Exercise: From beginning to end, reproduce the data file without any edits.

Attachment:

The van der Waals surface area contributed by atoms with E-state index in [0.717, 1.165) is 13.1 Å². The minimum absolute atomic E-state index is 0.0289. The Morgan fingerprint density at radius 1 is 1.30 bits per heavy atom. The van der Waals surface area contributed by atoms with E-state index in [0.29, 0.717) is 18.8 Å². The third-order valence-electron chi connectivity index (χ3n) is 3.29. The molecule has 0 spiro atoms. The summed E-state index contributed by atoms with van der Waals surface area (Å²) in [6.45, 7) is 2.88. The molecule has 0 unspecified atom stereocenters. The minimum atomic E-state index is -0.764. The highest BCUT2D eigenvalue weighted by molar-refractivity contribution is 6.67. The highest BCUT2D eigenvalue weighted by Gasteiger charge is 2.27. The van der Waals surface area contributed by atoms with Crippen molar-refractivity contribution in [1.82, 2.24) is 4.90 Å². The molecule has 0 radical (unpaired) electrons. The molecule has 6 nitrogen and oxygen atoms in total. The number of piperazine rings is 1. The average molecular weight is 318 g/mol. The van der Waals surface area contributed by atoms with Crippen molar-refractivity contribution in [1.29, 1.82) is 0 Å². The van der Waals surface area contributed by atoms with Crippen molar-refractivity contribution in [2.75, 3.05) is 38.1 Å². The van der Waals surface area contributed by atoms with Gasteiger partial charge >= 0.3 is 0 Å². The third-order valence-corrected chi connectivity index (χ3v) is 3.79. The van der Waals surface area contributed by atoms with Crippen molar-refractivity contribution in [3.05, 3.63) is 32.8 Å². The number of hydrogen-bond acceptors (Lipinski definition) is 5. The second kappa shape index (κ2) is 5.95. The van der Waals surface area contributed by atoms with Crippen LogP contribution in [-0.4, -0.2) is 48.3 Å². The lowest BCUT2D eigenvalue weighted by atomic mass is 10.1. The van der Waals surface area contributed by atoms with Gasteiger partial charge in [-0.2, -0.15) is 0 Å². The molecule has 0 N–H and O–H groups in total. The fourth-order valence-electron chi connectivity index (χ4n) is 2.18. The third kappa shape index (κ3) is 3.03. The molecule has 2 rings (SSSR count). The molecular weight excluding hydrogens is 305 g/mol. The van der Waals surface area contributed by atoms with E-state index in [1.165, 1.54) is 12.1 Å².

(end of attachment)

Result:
The van der Waals surface area contributed by atoms with E-state index in [0.717, 1.165) is 13.1 Å². The minimum absolute atomic E-state index is 0.0289. The Morgan fingerprint density at radius 1 is 1.30 bits per heavy atom. The van der Waals surface area contributed by atoms with E-state index in [0.29, 0.717) is 18.8 Å². The third-order valence-electron chi connectivity index (χ3n) is 3.29. The molecule has 0 spiro atoms. The summed E-state index contributed by atoms with van der Waals surface area (Å²) in [6.45, 7) is 2.88. The molecule has 0 unspecified atom stereocenters. The minimum atomic E-state index is -0.764. The highest BCUT2D eigenvalue weighted by molar-refractivity contribution is 6.67. The highest BCUT2D eigenvalue weighted by Gasteiger charge is 2.27. The van der Waals surface area contributed by atoms with Crippen molar-refractivity contribution in [1.82, 2.24) is 4.90 Å². The molecule has 0 radical (unpaired) electrons. The molecule has 6 nitrogen and oxygen atoms in total. The number of piperazine rings is 1. The average molecular weight is 318 g/mol. The van der Waals surface area contributed by atoms with Crippen molar-refractivity contribution in [1.29, 1.82) is 0 Å². The van der Waals surface area contributed by atoms with Crippen molar-refractivity contribution in [2.75, 3.05) is 38.1 Å². The van der Waals surface area contributed by atoms with Gasteiger partial charge >= 0.3 is 0 Å². The third-order valence-corrected chi connectivity index (χ3v) is 3.79. The van der Waals surface area contributed by atoms with Crippen molar-refractivity contribution in [3.05, 3.63) is 32.8 Å². The number of hydrogen-bond acceptors (Lipinski definition) is 5. The second kappa shape index (κ2) is 5.95. The van der Waals surface area contributed by atoms with Crippen LogP contribution in [-0.4, -0.2) is 48.3 Å². The lowest BCUT2D eigenvalue weighted by atomic mass is 10.1. The van der Waals surface area contributed by atoms with Gasteiger partial charge in [-0.2, -0.15) is 0 Å². The molecule has 0 N–H and O–H groups in total. The fourth-order valence-electron chi connectivity index (χ4n) is 2.18. The third kappa shape index (κ3) is 3.03. The molecule has 2 rings (SSSR count). The molecular weight excluding hydrogens is 305 g/mol. The van der Waals surface area contributed by atoms with E-state index in [1.165, 1.54) is 12.1 Å².